Doug Shefelbine’s new apple, DS 22, may debut this September, marketed by Wescott Agri-Products, which bought rights to the apple and organized growers to grow them. Inclement weather this spring may curtail marketing plans for this year. Photos courtesy of Doug Shefelbine
A new apple will debut in September (weather permitting), one that the breeder and marketer hope will become a signature apple of the upper Mississippi River Valley growing region.
The marketer is Fred Wescott, Elgin, Minnesota, owner of Wescott Orchards and Wescott Agri-Products, who packs and distributes apples to retailers in the upper Midwest and is a champion of apples bred for and grown in his unique area. He markets apples for several growers.
For many years, Wescott’s business has thrived by selling the exceptional varieties developed by the University of Minnesota—the latest ones being Honeycrisp, SweeTango, and Zestar! These have become national varieties, but the university has turned out many others, like Regent and Haralson, that became regional favorites.
The breeder of this new apple is not the University of Minnesota but a private grower named Doug Shefelbine, Holmen, Wisconsin (see “DS 22 to debut”).
The new apple has been named, but the name is being kept secret until the trademarking process is complete. The cultivar name is DS 22, and the patent on that is pending. The exact genetics on this apple have not been determined. Shefelbine’s breeding program consists of recovering apple seeds from pomace from his cider mill, planting them out, and watching to see what happens. He’s been doing that for more than 20 years.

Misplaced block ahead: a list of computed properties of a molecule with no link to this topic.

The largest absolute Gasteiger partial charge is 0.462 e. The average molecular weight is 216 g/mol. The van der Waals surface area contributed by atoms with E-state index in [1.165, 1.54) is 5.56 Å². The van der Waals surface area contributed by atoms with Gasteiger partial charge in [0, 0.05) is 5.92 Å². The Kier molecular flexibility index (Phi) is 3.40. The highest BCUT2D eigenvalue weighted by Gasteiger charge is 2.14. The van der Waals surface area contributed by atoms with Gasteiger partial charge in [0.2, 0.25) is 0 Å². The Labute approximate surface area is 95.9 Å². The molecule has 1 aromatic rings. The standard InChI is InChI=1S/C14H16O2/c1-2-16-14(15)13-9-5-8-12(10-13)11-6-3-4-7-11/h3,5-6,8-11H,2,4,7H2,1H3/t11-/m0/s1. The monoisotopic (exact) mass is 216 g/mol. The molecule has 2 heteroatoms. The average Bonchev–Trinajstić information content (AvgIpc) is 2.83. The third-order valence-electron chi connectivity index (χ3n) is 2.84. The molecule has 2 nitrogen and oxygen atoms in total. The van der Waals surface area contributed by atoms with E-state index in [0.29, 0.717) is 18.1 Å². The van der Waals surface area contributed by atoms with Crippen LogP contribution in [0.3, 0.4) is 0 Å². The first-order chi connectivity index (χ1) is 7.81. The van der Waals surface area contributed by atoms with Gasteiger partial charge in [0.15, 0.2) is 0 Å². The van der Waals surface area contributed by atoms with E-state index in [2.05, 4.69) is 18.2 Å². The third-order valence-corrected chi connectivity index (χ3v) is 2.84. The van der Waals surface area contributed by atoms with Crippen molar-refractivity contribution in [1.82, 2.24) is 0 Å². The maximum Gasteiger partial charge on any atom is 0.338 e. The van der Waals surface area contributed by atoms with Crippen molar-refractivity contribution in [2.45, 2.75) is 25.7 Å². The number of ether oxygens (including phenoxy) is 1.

Possible parents include the apples in his orchard—Regent, Honeycrisp, Cortland, Haralson, and others—matched with any pollen any bee might want to carry into or around in the orchard.
Shefelbine sold exclusive rights to the apple to Wescott, who plans to commercialize it as a managed variety. “There are a number of varieties we’re looking at the potential of,” Wescott said in a phone interview with Good Fruit Grower. Shefelbine has some of them.
Members of the managed variety club will be the growers Wescott has worked with for many years packing and selling his and their apples. The idea is to test the variety in the market and let demand determine how many are needed and how widely they can be distributed, he said.
Wescott is convinced the apples grown along the Mississippi River bluffs in southwest Wisconsin, southeast Minnesota, and northeast Iowa are very desirable. “Our region, we feel, can produce a very high quality piece of fruit,” he said. “We have unique soils and weather. The trees receive all natural rainfall. And while our cold climate can be a drawback for production, it lends itself to producing a high-eating-quality apple.”
The area has good sites for air drainage. Located almost due west of Fruit Ridge in Michigan, it is on the cold side of Lake Michigan and does not have the protective “lake effect” advantage. “We’re a small region in a land of giants,” Wescott said, “but we grow some very healthy niche varieties.” Over the years, he has worked to create an identity for the apples of this region under the banner of the Mississippi Valley Fruit Co.
The region also has had “historically unique varieties” available, bred for the climate.